Another small hack she advocates for is tab grouping in Chrome. Instead of wading through a sea of tiny tabs at the top of the browser, the grouping feature allows users to put multiple tabs under a heading for easy navigation.

Both illustrate how Google is trying to cut down on the amount of time between thinking something in a business context and actually doing it.

Become a super user

Those instances of integrating one product with another just scratch the surface of what the company sees Workspace allowing users (and its own employees) to do.

Already, Google has rolled out new preview features in Docs that don't require users to go to a new tab to scroll through a document. In the "coming months," Google plans to introduce picture-in-picture video via Meet into Docs and Slides, which will allow users to create on-demand, instant meetings with the other people editing a document simultaneously.

So much of productivity is thought of as getting from point A to point B faster, but Google's approach is increasingly about getting people in and out of each point between the beginning and the end more quickly. For Martin, the minutes shaved off of switching from task to task and the resulting focus are what can actually help cut down the total time needed to complete a project.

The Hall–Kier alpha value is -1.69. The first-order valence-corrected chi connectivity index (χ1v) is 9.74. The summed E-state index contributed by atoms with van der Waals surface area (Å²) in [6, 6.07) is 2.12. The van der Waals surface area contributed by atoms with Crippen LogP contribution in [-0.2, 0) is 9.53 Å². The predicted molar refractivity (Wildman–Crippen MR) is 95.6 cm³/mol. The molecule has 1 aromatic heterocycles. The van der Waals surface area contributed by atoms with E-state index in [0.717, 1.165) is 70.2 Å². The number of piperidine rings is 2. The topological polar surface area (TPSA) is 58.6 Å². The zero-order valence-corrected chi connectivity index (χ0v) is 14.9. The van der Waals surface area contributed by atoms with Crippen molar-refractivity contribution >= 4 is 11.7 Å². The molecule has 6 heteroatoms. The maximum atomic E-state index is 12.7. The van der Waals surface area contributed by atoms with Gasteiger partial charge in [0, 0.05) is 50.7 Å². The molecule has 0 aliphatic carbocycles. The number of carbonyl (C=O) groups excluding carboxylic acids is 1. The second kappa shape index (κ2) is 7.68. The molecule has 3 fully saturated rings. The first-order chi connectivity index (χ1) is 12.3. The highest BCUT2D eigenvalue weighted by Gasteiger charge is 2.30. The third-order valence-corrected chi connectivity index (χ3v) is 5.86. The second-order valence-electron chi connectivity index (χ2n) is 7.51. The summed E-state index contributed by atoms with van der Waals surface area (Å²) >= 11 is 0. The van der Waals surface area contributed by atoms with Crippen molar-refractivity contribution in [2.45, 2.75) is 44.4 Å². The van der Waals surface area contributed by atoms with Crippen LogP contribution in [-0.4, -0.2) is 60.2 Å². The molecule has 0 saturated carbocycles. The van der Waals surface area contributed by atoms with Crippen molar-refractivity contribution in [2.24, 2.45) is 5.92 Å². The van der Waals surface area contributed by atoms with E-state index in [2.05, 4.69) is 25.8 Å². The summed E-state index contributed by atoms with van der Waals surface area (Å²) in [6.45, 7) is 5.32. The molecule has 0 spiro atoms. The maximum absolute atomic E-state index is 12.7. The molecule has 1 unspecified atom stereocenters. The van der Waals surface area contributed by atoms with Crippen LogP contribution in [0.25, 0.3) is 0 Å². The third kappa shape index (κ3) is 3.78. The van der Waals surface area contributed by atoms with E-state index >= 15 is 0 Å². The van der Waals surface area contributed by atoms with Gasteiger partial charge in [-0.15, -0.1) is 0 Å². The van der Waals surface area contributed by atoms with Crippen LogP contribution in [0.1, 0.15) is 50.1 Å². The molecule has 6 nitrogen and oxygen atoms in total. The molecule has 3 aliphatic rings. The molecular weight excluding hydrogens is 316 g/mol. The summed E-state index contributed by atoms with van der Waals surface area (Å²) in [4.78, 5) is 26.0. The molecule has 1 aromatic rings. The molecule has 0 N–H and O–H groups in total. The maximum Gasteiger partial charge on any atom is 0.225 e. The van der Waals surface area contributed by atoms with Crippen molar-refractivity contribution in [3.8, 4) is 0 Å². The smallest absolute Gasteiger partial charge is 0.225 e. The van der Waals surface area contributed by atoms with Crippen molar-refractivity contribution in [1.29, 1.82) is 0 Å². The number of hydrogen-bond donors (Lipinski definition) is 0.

"Those are the types of things that our products are developing more and more of as far as collaboration across teams," she said. "We're really at an exciting place right now with Workspace, seeing how those are now all coming together."

Work how your brain works

Perhaps unsurprisingly at the company that revolutionized the search engine, search can also play a key role in productivity as well. For Martin, that means advocating for executives to employ the infrastructure that makes a search effective in their own file management — whatever their file management style is. It's a strategy she says is particularly effective when someone is trying to work even at times when their setup is inconvenient.

In a recent productivity session, she aimed to address that exact challenge with a marketing executive who most often found himself having ideas outside of the office. Trading extemporaneous notes for a platform that was searchable and organized allowed him to take notes the way he naturally wanted to. When he'd see an image, an ad or just a visual that he thought might be useful for future campaigns while he was out in the world, he would take a picture and hashtag it with a keyword that would populate a folder of ideas for quick reference later on.

"He then had a bulletin board in Google Keep that was just ideas, and he had an organization system that wasn't how I would organize, but it was how his brain worked," Martin said. "Because he could color-code all of these things, it was where he went for his ideas later."